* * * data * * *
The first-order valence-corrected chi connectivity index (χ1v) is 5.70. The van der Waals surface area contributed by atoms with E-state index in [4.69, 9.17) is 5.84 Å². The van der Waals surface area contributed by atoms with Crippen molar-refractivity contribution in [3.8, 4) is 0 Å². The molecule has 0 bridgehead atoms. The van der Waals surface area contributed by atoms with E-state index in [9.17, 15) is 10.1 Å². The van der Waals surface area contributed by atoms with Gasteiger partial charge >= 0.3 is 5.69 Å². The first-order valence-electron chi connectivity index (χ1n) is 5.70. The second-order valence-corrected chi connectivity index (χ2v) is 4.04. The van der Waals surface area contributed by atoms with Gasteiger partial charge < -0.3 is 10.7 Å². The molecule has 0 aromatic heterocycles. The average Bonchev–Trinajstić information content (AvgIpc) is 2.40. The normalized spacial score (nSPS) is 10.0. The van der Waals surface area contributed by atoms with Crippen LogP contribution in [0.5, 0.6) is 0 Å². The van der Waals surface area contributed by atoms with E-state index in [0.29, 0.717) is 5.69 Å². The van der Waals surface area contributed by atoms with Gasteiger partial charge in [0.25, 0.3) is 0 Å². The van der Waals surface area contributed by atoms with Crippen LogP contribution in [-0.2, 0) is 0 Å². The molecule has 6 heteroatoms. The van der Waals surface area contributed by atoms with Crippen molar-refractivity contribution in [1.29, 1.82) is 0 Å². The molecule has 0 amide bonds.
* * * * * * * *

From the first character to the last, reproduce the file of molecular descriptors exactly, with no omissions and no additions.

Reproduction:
The first-order valence-corrected chi connectivity index (χ1v) is 5.70. The van der Waals surface area contributed by atoms with E-state index in [4.69, 9.17) is 5.84 Å². The van der Waals surface area contributed by atoms with Crippen molar-refractivity contribution in [3.8, 4) is 0 Å². The molecule has 0 bridgehead atoms. The van der Waals surface area contributed by atoms with E-state index in [9.17, 15) is 10.1 Å². The van der Waals surface area contributed by atoms with Gasteiger partial charge >= 0.3 is 5.69 Å². The first-order valence-electron chi connectivity index (χ1n) is 5.70. The second-order valence-corrected chi connectivity index (χ2v) is 4.04. The van der Waals surface area contributed by atoms with Gasteiger partial charge < -0.3 is 10.7 Å². The molecule has 0 aromatic heterocycles. The average Bonchev–Trinajstić information content (AvgIpc) is 2.40. The normalized spacial score (nSPS) is 10.0. The van der Waals surface area contributed by atoms with Crippen LogP contribution in [0.5, 0.6) is 0 Å². The van der Waals surface area contributed by atoms with E-state index in [0.29, 0.717) is 5.69 Å². The van der Waals surface area contributed by atoms with Gasteiger partial charge in [0.25, 0.3) is 0 Å². The van der Waals surface area contributed by atoms with Crippen LogP contribution in [-0.2, 0) is 0 Å². The molecule has 6 heteroatoms. The van der Waals surface area contributed by atoms with Crippen molar-refractivity contribution in [1.29, 1.82) is 0 Å². The molecule has 0 amide bonds.